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    Pink, the new Army green

    Pink, the new Army green

    Photo By Spc. Jennifer Brady | Army Col. Lillian A. Dixon, advisor, United States Forces - Iraq, Iraq Training and...... read more read more

    BAGHDAD, IRAQ

    10.29.2010

    Story by Pfc. Jennifer Brady 

    10th Press Camp Headquarters

    BAGHDAD - In the desert where color seems to be absent except for the haze of brown that lingers in the air from the surrounding sand, a refreshing shade of pink was the color of the evening Oct. 29 at Forward Operating Base Union III during the Susan G. Komen "Race for the Cure" event.

    The event was organized by the FOB Union III Desert Divas. The Divas are a group of women, service members and civilians, who host events for charitable causes. October is Breast Cancer Awareness month, and it seemed fitting to host a walk to support the cause and raise awareness about breast cancer.

    “This started off with just 20 women, and the Divas, who wanted to walk together to make a difference,” said Army Col. Lillian A. Dixon, advisor, United States Forces Iraq, Iraq Training and Advisory Mission, Ministry of Defense. “Now we have about 200 people here to support the cause.”

    Service members and civilians decked out in pink, walked and proved that the Divas had made that difference. Advocates for the cause came from the U.S. Embassy and Forward Operating Base Prosperity in Baghdad to show their support.

    “I’m not surprised to see so many soldiers out here,” said Dixon, a Virginia native, about the number of Army soldiers in attendance. “It’s what soldiers do, they support and help people who can’t help themselves.”

    The Susan G. Komen "Race for the Cure" series is the world’s largest and most successful education and fundraising event for breast cancer ever created. The program focuses on celebrating survivors, educating people about breast cancer, and, most importantly, finding a cure.

    The Divas wanted to raise awareness and honor the men and women who have battled this disease. They provided takeaways for supporters to wear for the walk, to include pink T-shirts and stickers with pink ribbons, the foundation’s trademark. Participants gathered near a T-Wall displaying a mural, painted by Army Col. Christine A. Fiala, director, USF-I, English Language Training Program, with Komen’s famous pink ribbons. The starting line was complete with motivating music and a pink podium where Dixon gave her opening speech before the walk.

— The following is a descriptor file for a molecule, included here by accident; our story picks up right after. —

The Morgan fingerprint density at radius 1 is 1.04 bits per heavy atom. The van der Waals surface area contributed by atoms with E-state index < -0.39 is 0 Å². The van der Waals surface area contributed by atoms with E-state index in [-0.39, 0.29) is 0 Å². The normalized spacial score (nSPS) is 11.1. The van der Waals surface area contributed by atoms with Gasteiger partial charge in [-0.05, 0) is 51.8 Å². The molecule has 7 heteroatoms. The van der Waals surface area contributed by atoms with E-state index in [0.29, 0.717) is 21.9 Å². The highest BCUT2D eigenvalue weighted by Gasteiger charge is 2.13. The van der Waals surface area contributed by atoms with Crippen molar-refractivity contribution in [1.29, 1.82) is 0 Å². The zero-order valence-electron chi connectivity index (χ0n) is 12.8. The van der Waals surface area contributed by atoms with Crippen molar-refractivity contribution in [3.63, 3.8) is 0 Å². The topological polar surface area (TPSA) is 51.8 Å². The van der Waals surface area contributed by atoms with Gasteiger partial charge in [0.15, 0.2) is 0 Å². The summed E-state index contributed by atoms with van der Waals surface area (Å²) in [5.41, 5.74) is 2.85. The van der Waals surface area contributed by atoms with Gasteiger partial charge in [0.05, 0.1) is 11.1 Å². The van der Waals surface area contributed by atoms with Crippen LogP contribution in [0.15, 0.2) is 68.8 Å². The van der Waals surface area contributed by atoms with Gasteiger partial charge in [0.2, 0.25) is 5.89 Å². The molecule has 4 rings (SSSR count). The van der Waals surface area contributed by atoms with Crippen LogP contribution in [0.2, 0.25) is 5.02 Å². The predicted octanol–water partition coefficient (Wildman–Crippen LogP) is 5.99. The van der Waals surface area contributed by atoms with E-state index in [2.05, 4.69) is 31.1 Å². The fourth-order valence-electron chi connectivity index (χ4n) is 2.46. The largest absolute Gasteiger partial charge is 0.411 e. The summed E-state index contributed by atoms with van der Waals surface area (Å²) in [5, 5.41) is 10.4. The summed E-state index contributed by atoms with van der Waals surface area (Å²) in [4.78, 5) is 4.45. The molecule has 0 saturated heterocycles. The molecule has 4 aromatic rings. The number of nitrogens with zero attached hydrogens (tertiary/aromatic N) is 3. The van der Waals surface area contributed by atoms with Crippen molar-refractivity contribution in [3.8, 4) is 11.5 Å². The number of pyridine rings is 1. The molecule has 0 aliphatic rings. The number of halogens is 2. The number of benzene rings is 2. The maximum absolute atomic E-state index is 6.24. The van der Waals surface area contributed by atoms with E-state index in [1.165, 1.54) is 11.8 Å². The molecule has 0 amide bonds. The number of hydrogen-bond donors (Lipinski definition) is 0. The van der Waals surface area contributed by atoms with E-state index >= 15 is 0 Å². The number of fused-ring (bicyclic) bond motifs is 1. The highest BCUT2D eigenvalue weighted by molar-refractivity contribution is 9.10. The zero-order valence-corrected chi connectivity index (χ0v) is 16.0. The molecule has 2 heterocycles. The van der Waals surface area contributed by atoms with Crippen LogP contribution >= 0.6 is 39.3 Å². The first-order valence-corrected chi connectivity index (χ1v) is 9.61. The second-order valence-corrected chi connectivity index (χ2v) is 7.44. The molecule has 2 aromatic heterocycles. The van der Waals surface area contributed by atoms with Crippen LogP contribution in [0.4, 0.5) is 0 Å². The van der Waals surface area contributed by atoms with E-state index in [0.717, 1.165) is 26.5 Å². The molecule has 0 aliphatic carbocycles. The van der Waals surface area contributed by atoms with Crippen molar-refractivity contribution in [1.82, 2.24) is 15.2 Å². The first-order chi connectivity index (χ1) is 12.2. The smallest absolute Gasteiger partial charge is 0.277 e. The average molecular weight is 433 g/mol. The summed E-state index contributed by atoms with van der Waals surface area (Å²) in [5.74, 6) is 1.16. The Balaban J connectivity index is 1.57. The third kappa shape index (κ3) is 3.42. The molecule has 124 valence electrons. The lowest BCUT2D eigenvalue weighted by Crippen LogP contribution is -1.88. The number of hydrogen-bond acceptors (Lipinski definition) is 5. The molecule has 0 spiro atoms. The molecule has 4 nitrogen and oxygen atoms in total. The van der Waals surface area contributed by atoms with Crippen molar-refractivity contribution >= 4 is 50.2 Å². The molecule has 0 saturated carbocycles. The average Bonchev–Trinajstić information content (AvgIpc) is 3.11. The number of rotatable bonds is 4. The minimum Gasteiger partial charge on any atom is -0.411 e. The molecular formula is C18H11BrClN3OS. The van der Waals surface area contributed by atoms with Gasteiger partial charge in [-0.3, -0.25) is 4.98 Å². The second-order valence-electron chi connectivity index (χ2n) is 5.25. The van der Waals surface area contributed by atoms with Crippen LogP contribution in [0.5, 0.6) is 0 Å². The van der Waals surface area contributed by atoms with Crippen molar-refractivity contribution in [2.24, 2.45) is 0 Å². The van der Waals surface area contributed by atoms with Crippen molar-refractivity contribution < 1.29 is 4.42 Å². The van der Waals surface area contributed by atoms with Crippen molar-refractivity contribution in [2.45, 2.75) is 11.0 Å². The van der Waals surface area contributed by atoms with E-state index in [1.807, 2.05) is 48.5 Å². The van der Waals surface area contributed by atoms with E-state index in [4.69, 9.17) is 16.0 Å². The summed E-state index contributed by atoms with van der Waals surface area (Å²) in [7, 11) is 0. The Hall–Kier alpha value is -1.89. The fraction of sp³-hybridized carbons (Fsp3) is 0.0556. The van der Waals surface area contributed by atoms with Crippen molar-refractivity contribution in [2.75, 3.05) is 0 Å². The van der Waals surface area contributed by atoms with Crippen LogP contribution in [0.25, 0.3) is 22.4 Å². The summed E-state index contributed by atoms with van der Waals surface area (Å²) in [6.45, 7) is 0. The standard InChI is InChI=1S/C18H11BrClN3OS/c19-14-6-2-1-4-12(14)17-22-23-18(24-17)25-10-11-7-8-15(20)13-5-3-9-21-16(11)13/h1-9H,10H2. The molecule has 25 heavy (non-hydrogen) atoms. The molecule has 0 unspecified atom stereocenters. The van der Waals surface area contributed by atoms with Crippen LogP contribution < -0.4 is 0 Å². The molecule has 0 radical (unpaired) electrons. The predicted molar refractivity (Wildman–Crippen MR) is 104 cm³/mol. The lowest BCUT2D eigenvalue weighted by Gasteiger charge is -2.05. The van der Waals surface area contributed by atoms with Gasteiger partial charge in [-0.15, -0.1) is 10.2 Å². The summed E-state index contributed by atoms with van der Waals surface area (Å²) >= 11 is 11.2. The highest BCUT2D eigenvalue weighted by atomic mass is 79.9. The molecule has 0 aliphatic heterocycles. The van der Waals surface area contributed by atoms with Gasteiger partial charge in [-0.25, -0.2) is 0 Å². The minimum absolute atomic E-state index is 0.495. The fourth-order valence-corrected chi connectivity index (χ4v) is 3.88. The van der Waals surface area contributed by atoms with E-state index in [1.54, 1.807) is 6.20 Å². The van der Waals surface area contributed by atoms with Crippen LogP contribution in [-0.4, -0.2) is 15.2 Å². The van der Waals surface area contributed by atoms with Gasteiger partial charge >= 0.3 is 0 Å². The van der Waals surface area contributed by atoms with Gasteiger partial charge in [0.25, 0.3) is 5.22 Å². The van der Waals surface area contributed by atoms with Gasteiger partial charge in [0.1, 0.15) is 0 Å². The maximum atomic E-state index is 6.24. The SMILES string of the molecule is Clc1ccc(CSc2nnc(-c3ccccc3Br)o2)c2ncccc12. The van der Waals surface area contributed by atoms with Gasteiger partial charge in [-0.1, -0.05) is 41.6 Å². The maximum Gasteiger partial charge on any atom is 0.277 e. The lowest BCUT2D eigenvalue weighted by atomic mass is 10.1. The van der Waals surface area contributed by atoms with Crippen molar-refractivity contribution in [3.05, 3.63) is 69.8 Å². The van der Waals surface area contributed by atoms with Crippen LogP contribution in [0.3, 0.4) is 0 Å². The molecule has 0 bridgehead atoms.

“Let’s walk together to support this cause, in memory of those we lost to this disease and in celebration of those who have survived it,” said Dixon in her opening remarks before the walk.

    At the finish line, participants enjoyed cake decorated with breast cancer awareness ribbons and were invited to sign the mural on the T-Wall. Each participant took their turn and wrote personal messages to friends or family on the wall, displaying messages of encouragement and love to those who had passed away or survived breast cancer.

    “At first, I got involved because it’s a cause my daughter is passionate about, and I think we all know somebody who has the disease, survived the disease or lost someone because of it. Now, I feel it’s our responsibility to pitch in and do what we can to help,” said Dixon.

    To learn more about the Susan G. Komen Breast Cancer Awareness Foundation, get involved or educate yourself on breast cancer go to www.komen.org or call 1-877-465-6636.

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    NEWS INFO

    Date Taken: 10.29.2010
    Date Posted: 11.02.2010 10:41
    Story ID: 59281
    Location: BAGHDAD, IQ 

    Web Views: 491
    Downloads: 3
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